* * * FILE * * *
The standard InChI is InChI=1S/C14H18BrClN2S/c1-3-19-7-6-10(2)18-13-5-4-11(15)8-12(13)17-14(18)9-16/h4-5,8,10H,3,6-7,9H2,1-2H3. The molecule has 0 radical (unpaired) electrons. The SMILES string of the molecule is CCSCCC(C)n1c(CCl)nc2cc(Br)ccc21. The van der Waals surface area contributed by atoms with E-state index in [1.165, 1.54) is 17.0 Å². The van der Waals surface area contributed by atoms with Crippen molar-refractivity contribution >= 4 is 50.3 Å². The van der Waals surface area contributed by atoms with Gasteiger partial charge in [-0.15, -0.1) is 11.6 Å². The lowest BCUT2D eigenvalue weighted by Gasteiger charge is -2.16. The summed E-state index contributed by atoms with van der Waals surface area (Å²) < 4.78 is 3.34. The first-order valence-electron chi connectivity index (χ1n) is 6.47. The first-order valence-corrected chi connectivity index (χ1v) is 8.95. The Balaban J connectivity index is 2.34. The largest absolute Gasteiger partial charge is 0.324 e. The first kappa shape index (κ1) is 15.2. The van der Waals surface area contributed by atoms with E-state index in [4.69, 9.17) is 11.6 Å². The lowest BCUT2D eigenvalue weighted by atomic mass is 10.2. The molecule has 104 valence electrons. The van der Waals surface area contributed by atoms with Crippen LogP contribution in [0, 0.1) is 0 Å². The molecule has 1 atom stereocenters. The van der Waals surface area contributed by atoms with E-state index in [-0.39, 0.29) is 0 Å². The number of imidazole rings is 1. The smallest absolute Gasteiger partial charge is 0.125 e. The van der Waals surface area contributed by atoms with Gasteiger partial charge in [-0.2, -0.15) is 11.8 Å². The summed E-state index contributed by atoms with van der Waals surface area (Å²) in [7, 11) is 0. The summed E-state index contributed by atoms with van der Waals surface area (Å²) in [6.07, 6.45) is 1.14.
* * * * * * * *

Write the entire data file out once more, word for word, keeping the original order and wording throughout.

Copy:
The standard InChI is InChI=1S/C14H18BrClN2S/c1-3-19-7-6-10(2)18-13-5-4-11(15)8-12(13)17-14(18)9-16/h4-5,8,10H,3,6-7,9H2,1-2H3. The molecule has 0 radical (unpaired) electrons. The SMILES string of the molecule is CCSCCC(C)n1c(CCl)nc2cc(Br)ccc21. The van der Waals surface area contributed by atoms with E-state index in [1.165, 1.54) is 17.0 Å². The van der Waals surface area contributed by atoms with Crippen molar-refractivity contribution >= 4 is 50.3 Å². The van der Waals surface area contributed by atoms with Gasteiger partial charge in [-0.15, -0.1) is 11.6 Å². The lowest BCUT2D eigenvalue weighted by Gasteiger charge is -2.16. The summed E-state index contributed by atoms with van der Waals surface area (Å²) < 4.78 is 3.34. The first-order valence-electron chi connectivity index (χ1n) is 6.47. The first-order valence-corrected chi connectivity index (χ1v) is 8.95. The Balaban J connectivity index is 2.34. The largest absolute Gasteiger partial charge is 0.324 e. The first kappa shape index (κ1) is 15.2. The van der Waals surface area contributed by atoms with E-state index in [4.69, 9.17) is 11.6 Å². The lowest BCUT2D eigenvalue weighted by atomic mass is 10.2. The molecule has 104 valence electrons. The van der Waals surface area contributed by atoms with Crippen LogP contribution in [0, 0.1) is 0 Å². The molecule has 1 atom stereocenters. The van der Waals surface area contributed by atoms with E-state index in [-0.39, 0.29) is 0 Å². The number of imidazole rings is 1. The smallest absolute Gasteiger partial charge is 0.125 e. The van der Waals surface area contributed by atoms with Gasteiger partial charge in [-0.2, -0.15) is 11.8 Å². The summed E-state index contributed by atoms with van der Waals surface area (Å²) in [7, 11) is 0. The summed E-state index contributed by atoms with van der Waals surface area (Å²) in [6.07, 6.45) is 1.14.